What do rain, snow, ice, sun and high winds have in common? They all contribute to the “wear and tear” of your roof and, eventually, the need for a new one. Among the telltale signs that your roof may need to be repaired or replaced are:
- Curled, buckled or cracked shingles. Curled shingles, for example, are vulnerable to high winds and ice damage. They’ll become rigid and can break easily.
- Broken or missing shingles. Broken or missing shingles weaken the roof’s ability to shed water.
- Granule loss from asphalt shingles. When shingles lose their protective granules, they begin to harden from heat and sun exposure, accelerating their aging process.
- Damaged flashing. Damaged flashing can allow water to penetrate to the roof deck beneath.
- Excessive mould or moss growth on shingles. This occurs most often in humid climates and typically appears as dark or greenish stains.
- Pools of water on a flat or low slope roof.
- Streaking along exterior your walls.
- Water stains or discolouration of interior ceilings or walls. Generally, this means that water has penetrated the wood roof deck, the roofing structure (trusses), attic insulation and has made its way through your drywall.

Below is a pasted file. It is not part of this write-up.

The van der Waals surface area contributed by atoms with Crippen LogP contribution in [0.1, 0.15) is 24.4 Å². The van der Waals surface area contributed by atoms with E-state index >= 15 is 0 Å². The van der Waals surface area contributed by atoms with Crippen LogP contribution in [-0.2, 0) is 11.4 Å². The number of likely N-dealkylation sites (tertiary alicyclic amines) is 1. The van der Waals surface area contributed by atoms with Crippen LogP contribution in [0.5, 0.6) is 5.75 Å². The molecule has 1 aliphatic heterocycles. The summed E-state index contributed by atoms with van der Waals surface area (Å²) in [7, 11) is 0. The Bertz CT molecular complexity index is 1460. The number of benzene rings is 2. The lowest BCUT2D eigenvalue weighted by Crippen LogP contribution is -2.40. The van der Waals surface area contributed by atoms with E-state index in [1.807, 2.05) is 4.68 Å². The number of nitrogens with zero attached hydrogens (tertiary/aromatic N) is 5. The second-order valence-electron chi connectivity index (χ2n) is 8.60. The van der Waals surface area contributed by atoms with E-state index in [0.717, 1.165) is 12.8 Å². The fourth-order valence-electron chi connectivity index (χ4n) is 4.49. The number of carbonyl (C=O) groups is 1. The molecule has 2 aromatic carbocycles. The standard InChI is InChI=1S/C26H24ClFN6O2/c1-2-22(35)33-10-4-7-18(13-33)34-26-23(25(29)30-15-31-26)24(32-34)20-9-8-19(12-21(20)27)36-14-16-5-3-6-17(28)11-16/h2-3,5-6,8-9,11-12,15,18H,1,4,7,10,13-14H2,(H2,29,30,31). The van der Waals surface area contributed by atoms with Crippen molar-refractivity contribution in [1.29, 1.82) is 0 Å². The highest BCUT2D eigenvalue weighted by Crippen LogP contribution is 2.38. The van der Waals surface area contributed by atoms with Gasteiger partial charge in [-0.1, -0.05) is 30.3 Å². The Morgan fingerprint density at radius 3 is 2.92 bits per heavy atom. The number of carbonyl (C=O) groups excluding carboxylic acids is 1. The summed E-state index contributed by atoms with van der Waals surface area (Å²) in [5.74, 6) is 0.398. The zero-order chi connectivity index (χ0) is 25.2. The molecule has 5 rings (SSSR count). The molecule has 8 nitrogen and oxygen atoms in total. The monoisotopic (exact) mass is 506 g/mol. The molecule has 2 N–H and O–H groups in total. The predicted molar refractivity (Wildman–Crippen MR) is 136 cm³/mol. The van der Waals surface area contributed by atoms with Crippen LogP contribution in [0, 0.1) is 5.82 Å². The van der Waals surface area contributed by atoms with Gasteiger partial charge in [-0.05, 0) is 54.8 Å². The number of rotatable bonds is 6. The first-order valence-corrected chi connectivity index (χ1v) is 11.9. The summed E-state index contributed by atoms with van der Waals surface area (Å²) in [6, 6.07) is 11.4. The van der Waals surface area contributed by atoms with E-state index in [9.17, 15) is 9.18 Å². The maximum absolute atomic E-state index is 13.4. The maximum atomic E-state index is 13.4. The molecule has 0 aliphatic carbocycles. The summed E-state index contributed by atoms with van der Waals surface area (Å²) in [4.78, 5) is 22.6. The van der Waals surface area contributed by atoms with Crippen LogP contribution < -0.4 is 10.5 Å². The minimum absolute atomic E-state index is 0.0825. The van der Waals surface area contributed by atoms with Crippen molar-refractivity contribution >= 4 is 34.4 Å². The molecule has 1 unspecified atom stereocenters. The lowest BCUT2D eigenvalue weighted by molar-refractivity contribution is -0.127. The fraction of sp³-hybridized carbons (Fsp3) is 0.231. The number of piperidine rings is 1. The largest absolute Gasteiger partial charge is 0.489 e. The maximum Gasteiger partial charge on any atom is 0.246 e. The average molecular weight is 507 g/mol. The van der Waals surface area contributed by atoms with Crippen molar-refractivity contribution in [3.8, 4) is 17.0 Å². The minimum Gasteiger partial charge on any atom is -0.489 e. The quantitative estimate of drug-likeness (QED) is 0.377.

- Sagging ceilings.
- Outside light visible through your roof.
If you observe one or more of these things, contact a roofing contractor for a professional inspection. Depending on the degree of damage, the contractor may recommend some repairs or a full replacement. From there, you need to decide what’s best for you. Just remember that the cost of fixing or replacing a roof is usually less than repairing the damage an old roof can cause to your home.
And remember, repairing or installing a new roof isn’t typically a “do it yourself” project. It’s labour intensive and can be dangerous, too. Let a professional roofing contractor do it for you and do it right.
What the experts say…
According to industry experts, it’s a good idea to get have your roof professionally inspected every few years or following a major storm involving excessive winds.